When I was in first grade, I fantasized about having an older sister – Rachel – who was in seminary for the year. I was born into a family with two brothers and was extremely envious of my friends who had REAL sisters. My friends would boast of sharing clothing and shoes with their sisters, gossiping about boys with their sisters, and having someone who despite not always seeing eye-to-eye, always had their back.
It is no coincidence that my closest childhood friend also did not have sisters. In a sense, we “used” each other as “sisters,” developed an extremely close friendship, and it was glorious.
I used that friendship model in my other friendships too – I invested a lot of time and energy into being the “best” friend so that I could secure myself, surrogate sisters. I became a great listener, planned vacations and outings, always made myself available to do whatever was needed, was supportive of even the unhealthiest and/or ridiculous ideas just for the sake of not looking bad, and essentially morphed into whoever I thought my friends needed me to be.
Years and years of repeating this codependent pattern did nothing for my self-esteem or self-worth – I had no identity and I felt extremely misunderstood.
When it came time to start dating for marriage, I did the only thing I knew how to do – I became a chameleon in each relationship. And though I was doing everything the men expected of or wanted from me, I remained single. I watched many of my close friends “fly off the shelves” and begin families of their own, leaving me in the dust with nothing but a memory of the good old days.
Nevertheless, to the outside world, I was persevering. I went to law school, got a great job, was keeping fit and healthy, living the single life and “loving it.” But behind closed doors, I was severely unhappy, disenchanted with G-d and Yiddishkeit, and despondent over my dating opportunities. I wanted to be married so badly and since “it wasn’t working,” I told myself I might as well throw caution to the wind and have some fun. I won’t go into the nauseating details of what “fun” looked like to me at the time, but needless to say, no fun was had and my self-worth completely disappeared.
When “fun” stopped being fun, I told myself it’s time to settle down and get “serious” about marriage – as if I hadn’t been serious all of those years?!? And so I endeavored to try anything and everything in my power to find “the one”; Traditional dating, dating sites and apps, singles events. You name it – I did it. But instead of meeting eligible men, I found myself attracting and attracted to men that were completely inappropriate for me, to say the least.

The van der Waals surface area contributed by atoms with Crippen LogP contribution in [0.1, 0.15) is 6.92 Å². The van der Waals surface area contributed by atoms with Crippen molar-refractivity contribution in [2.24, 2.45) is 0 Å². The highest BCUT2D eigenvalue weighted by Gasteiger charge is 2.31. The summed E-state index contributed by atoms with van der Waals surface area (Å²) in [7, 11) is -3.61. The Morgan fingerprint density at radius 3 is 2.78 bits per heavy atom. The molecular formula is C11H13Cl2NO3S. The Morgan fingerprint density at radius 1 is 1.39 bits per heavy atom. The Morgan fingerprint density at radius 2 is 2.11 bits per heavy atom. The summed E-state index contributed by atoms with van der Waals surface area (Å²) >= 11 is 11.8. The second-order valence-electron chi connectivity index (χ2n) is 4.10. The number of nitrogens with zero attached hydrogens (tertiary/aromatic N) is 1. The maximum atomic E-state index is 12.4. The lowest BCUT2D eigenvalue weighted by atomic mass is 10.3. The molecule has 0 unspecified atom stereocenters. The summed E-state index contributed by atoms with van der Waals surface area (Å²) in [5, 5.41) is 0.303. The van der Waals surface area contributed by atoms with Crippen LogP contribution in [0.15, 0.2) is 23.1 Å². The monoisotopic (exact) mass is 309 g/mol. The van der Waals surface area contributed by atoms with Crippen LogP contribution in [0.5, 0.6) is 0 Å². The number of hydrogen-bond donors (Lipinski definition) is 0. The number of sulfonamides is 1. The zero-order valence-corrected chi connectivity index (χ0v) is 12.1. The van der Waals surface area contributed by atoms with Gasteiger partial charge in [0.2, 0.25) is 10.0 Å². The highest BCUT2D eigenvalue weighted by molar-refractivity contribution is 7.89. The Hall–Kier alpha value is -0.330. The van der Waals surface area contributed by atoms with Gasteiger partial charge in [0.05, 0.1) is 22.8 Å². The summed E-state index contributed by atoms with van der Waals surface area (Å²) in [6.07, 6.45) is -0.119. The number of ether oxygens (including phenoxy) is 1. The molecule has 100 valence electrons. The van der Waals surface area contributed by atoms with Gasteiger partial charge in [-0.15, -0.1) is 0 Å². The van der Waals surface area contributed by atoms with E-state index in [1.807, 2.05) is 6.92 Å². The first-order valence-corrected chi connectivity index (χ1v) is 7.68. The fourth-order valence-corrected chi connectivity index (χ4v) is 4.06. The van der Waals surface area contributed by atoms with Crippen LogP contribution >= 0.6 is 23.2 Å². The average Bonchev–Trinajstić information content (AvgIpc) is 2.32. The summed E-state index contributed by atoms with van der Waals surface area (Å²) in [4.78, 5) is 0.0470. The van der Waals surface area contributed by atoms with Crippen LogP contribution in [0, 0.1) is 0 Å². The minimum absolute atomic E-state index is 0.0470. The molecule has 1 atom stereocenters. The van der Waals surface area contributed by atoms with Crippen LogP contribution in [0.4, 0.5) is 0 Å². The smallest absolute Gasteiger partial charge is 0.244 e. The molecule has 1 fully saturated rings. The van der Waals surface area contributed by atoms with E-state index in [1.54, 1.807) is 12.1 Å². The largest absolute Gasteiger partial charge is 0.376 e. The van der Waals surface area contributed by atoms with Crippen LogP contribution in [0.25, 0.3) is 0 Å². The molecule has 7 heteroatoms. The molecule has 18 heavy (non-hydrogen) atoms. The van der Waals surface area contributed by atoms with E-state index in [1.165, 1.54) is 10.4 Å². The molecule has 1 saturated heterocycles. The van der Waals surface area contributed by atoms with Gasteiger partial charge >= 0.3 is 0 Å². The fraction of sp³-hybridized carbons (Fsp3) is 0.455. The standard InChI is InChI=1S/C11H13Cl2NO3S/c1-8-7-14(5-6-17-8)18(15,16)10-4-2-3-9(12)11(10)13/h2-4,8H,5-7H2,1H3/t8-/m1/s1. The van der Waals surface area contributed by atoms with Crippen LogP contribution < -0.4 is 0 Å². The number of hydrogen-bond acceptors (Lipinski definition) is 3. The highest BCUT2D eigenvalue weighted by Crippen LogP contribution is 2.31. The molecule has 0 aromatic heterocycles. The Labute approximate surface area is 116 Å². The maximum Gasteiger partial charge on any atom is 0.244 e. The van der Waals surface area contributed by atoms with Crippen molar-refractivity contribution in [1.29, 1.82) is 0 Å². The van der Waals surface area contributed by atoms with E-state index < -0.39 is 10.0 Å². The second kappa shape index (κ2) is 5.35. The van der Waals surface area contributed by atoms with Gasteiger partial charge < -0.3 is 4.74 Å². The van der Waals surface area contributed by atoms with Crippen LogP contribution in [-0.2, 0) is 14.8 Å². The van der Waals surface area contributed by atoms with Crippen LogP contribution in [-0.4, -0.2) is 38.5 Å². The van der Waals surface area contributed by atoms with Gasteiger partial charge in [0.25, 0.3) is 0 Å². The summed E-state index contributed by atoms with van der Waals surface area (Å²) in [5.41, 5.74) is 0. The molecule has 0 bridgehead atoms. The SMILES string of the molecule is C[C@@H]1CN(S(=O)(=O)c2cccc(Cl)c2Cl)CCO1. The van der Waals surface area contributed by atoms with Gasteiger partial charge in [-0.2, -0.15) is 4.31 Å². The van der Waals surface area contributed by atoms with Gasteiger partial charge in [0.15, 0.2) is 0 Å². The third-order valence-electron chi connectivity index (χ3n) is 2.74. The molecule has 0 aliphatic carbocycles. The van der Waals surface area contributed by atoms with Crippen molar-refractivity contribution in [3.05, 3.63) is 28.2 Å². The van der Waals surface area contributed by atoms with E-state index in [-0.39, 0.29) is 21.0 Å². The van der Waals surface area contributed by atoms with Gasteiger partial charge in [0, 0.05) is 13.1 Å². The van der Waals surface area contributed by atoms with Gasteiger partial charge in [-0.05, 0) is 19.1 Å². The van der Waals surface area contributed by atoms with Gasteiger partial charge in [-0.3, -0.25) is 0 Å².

How could this be happening to me?! I just couldn’t understand how I was 25, single and nowhere close to finding the man of my dreams. Finally, I was forced to asked myself what was the common denominator in all of my painful experiences? How much longer could I blame “the system” or the men I chose to date? How much longer could I evade responsibility for my choices and behaviors?
I had a choice: I could keep doing what I was doing, and hope for a different result – definition of insanity- or I could do something different.
Thank G-d, I chose something different!
I joined a 12-step program focused on building healthy relationships, upped my therapy game, and quit dating for 1.5 years. 12-step recovery is the hidden gem that gave me the life I have today. The women in the fellowship became my tribe, my sisterhood, my family and my friends. My newfound sisterhood taught me that I am worthy of love, that I deserve to be loved and that I do not have to settle for anything in life that does not serve me.
After experiencing the dramatic impact of the power of sisterhood, I knew I needed to share and spread this precious gift with others – I needed sisterhood to be more present in the frum single community for those like me to feel safe, heard and appreciated. In August 2017, I came out of social media hiding and created the Facebook group, “Free To Be” – a sisterhood made up of singles and divorcees (and dare I say, even some marrieds) who gather together in a safe space to inspire, empower and love each other.
Sisterhood has transformed my life into something I could have never envisioned for myself. I have an army of support by my side every step of the way, with each new adventure I embark upon and I never feel alone or misunderstood anymore. Today, I know who I am and I love that person. To all my sisters out there – may we know who we are and never stop loving ourselves.